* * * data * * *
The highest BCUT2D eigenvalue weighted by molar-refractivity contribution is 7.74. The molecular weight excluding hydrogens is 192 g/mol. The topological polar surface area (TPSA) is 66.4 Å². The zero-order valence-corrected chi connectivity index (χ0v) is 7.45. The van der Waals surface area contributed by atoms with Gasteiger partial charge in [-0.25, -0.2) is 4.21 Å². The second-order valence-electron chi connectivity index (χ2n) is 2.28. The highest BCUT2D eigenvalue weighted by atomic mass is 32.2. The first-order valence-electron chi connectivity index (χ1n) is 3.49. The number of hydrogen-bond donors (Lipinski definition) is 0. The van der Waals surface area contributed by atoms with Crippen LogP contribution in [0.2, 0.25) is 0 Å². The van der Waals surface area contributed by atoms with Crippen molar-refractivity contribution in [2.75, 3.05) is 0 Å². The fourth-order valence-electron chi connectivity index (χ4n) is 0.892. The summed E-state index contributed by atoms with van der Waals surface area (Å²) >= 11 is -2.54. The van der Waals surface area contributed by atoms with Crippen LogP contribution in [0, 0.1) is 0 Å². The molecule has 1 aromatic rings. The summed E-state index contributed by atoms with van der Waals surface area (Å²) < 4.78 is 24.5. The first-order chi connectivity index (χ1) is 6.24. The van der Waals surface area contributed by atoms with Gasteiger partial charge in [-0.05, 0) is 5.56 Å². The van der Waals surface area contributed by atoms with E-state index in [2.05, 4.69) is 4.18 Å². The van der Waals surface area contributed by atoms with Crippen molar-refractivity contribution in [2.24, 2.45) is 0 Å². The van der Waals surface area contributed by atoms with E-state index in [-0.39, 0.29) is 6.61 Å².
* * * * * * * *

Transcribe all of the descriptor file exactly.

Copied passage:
The highest BCUT2D eigenvalue weighted by molar-refractivity contribution is 7.74. The molecular weight excluding hydrogens is 192 g/mol. The topological polar surface area (TPSA) is 66.4 Å². The zero-order valence-corrected chi connectivity index (χ0v) is 7.45. The van der Waals surface area contributed by atoms with Gasteiger partial charge in [-0.25, -0.2) is 4.21 Å². The second-order valence-electron chi connectivity index (χ2n) is 2.28. The highest BCUT2D eigenvalue weighted by atomic mass is 32.2. The first-order valence-electron chi connectivity index (χ1n) is 3.49. The number of hydrogen-bond donors (Lipinski definition) is 0. The van der Waals surface area contributed by atoms with Crippen LogP contribution in [0.2, 0.25) is 0 Å². The van der Waals surface area contributed by atoms with Crippen molar-refractivity contribution in [2.75, 3.05) is 0 Å². The fourth-order valence-electron chi connectivity index (χ4n) is 0.892. The summed E-state index contributed by atoms with van der Waals surface area (Å²) >= 11 is -2.54. The van der Waals surface area contributed by atoms with Crippen LogP contribution in [0, 0.1) is 0 Å². The molecule has 1 aromatic rings. The summed E-state index contributed by atoms with van der Waals surface area (Å²) < 4.78 is 24.5. The first-order chi connectivity index (χ1) is 6.24. The van der Waals surface area contributed by atoms with Gasteiger partial charge in [-0.05, 0) is 5.56 Å². The van der Waals surface area contributed by atoms with E-state index in [2.05, 4.69) is 4.18 Å². The van der Waals surface area contributed by atoms with Crippen molar-refractivity contribution in [2.24, 2.45) is 0 Å². The van der Waals surface area contributed by atoms with E-state index in [-0.39, 0.29) is 6.61 Å².